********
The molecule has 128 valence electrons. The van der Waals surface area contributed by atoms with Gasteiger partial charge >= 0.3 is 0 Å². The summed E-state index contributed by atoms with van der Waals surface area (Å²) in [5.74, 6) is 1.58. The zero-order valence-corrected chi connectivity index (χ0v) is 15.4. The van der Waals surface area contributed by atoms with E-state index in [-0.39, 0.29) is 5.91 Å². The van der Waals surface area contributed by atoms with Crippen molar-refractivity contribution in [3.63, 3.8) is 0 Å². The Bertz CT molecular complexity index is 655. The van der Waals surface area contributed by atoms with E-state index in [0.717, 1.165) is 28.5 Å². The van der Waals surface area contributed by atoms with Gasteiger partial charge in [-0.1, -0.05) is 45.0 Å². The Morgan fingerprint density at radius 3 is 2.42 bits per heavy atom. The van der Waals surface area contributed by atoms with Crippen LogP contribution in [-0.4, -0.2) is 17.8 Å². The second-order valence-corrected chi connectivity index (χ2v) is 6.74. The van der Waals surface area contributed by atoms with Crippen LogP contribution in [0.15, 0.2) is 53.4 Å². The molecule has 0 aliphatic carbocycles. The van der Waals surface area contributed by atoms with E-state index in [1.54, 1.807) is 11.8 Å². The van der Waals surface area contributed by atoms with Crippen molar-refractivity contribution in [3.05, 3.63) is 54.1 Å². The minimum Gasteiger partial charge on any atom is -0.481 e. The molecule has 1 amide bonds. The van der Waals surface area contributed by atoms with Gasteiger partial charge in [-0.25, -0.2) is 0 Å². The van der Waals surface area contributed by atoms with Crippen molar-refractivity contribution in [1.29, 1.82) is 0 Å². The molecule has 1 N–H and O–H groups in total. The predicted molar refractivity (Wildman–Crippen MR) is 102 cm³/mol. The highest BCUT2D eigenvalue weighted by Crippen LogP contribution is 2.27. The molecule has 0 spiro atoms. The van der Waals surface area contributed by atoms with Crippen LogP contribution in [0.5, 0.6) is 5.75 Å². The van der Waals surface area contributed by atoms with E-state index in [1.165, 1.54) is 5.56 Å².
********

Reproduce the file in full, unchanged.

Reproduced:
The molecule has 128 valence electrons. The van der Waals surface area contributed by atoms with Gasteiger partial charge >= 0.3 is 0 Å². The summed E-state index contributed by atoms with van der Waals surface area (Å²) in [5.74, 6) is 1.58. The zero-order valence-corrected chi connectivity index (χ0v) is 15.4. The van der Waals surface area contributed by atoms with E-state index in [-0.39, 0.29) is 5.91 Å². The van der Waals surface area contributed by atoms with Crippen molar-refractivity contribution in [3.63, 3.8) is 0 Å². The Bertz CT molecular complexity index is 655. The van der Waals surface area contributed by atoms with E-state index in [0.717, 1.165) is 28.5 Å². The van der Waals surface area contributed by atoms with Gasteiger partial charge in [-0.1, -0.05) is 45.0 Å². The Morgan fingerprint density at radius 3 is 2.42 bits per heavy atom. The van der Waals surface area contributed by atoms with Crippen LogP contribution in [-0.4, -0.2) is 17.8 Å². The second-order valence-corrected chi connectivity index (χ2v) is 6.74. The van der Waals surface area contributed by atoms with Crippen LogP contribution in [0.15, 0.2) is 53.4 Å². The molecule has 0 aliphatic carbocycles. The van der Waals surface area contributed by atoms with E-state index in [1.54, 1.807) is 11.8 Å². The van der Waals surface area contributed by atoms with Crippen molar-refractivity contribution in [3.05, 3.63) is 54.1 Å². The minimum Gasteiger partial charge on any atom is -0.481 e. The molecule has 1 amide bonds. The van der Waals surface area contributed by atoms with Gasteiger partial charge in [-0.25, -0.2) is 0 Å². The van der Waals surface area contributed by atoms with Crippen molar-refractivity contribution in [1.29, 1.82) is 0 Å². The molecule has 1 N–H and O–H groups in total. The predicted molar refractivity (Wildman–Crippen MR) is 102 cm³/mol. The highest BCUT2D eigenvalue weighted by Crippen LogP contribution is 2.27. The molecule has 0 spiro atoms. The van der Waals surface area contributed by atoms with Crippen LogP contribution in [0.5, 0.6) is 5.75 Å². The van der Waals surface area contributed by atoms with E-state index in [1.165, 1.54) is 5.56 Å².